Radiation interacting with matter

The nucleus of an atom is surrounded by electrons. These are arranged energy levels at different distances from the nucleus:

  • the lowest energy level is closest to the nucleus
  • electrons usually occupy the lowest energy levels available to them

The arrangement of electrons differs from element to element, and is responsible for the chemical properties of each element. However, the arrangements may change when electromagnetic radiation is absorbed or emitted.

Exciting electrons

An inner electron in a low energy level can rise to a higher energy level. We say that it becomes ‘excited’. An electron can be excited when its absorbs energy from electromagnetic radiation.

Different changes in energy level need different frequencies of electromagnetic radiation. The absorption of radiation can be analysed by an ‘absorption spectrum’. The different black lines show the frequencies absorbed by electrons in atoms.

This graphic shows the absorption spectrum of visible light for hydrogen.The absorption spectrum of visible light for hydrogen

An excited electron can fall to a lower energy level. When this happens, energy is lost as electromagnetic radiation. Different changes in energy level cause the emission of different frequencies. The emission of radiation can be analysed by an ‘emission spectrum’. The different coloured lines show the frequencies emitted by electrons in atoms.

This graphic shows the emission spectrum of visible light for hydrogen. It is a black bar with 5 thin, vertical stripes of colour.The emission spectrum of visible light for hydrogen

Demonstrating excitation

Changes in atoms and nuclei can produce and absorb radiation over a wide range of frequencies. For example, tonic water (a type of colourless fizzy drink) contains a substance called quinine. This glows when ultraviolet light from a ‘black light’ or from the Sun shines through it.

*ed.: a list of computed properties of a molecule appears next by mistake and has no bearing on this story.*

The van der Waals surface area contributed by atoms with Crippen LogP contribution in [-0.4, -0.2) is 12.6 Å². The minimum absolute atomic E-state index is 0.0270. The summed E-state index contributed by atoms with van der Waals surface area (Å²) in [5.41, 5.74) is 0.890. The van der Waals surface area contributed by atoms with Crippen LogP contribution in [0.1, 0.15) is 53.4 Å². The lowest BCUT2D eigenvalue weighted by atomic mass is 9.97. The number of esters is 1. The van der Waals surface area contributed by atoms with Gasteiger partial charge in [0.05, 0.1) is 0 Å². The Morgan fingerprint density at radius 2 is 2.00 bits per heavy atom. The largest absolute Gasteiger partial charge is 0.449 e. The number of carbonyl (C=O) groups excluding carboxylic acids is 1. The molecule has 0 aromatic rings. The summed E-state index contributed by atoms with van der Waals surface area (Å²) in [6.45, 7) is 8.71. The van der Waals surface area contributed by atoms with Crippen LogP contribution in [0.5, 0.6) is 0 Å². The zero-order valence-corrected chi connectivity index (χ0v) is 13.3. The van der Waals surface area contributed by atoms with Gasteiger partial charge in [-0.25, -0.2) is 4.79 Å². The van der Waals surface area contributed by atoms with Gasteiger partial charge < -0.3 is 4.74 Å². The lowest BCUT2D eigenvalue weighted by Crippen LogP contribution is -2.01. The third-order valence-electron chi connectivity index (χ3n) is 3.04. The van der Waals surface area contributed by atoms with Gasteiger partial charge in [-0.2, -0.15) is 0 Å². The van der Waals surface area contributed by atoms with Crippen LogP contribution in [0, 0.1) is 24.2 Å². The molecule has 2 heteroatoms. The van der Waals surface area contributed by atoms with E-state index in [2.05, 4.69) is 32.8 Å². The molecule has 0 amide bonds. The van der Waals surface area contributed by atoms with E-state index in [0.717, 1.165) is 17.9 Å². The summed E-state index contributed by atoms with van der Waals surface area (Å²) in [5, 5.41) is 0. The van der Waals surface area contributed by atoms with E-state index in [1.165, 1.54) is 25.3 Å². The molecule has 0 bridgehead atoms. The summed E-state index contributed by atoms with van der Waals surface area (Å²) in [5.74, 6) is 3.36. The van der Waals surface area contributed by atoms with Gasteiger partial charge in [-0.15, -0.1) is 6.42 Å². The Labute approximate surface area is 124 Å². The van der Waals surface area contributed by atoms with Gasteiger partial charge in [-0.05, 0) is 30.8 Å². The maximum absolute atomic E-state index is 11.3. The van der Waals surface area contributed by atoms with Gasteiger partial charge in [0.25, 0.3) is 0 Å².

Fluorescent lamps contain mercury vapour. An electric current excites electrons in mercury atoms. These emit ultraviolet light when the excited electrons return to lower energy levels. A substance coated on the inside of the glass absorbs the ultraviolet light and emits visible light.

Ionisation

Atoms are electrically neutral because:

  • protons have a +1 charge and electrons have a -1 charge
  • the number of protons equals the number of electrons

However, an outer electron may absorb enough electromagnetic radiation to leave the atom entirely. When this happens, the atom becomes a positively charged ion. The process is called 'ionisation' - the atom has been ionised.

Molecules can be ionised if one or more of their atoms become ionised. Radiation that can ionise atoms and molecules is called ionising radiation. Alpha, beta and gamma radiations are examples of ionising radiation.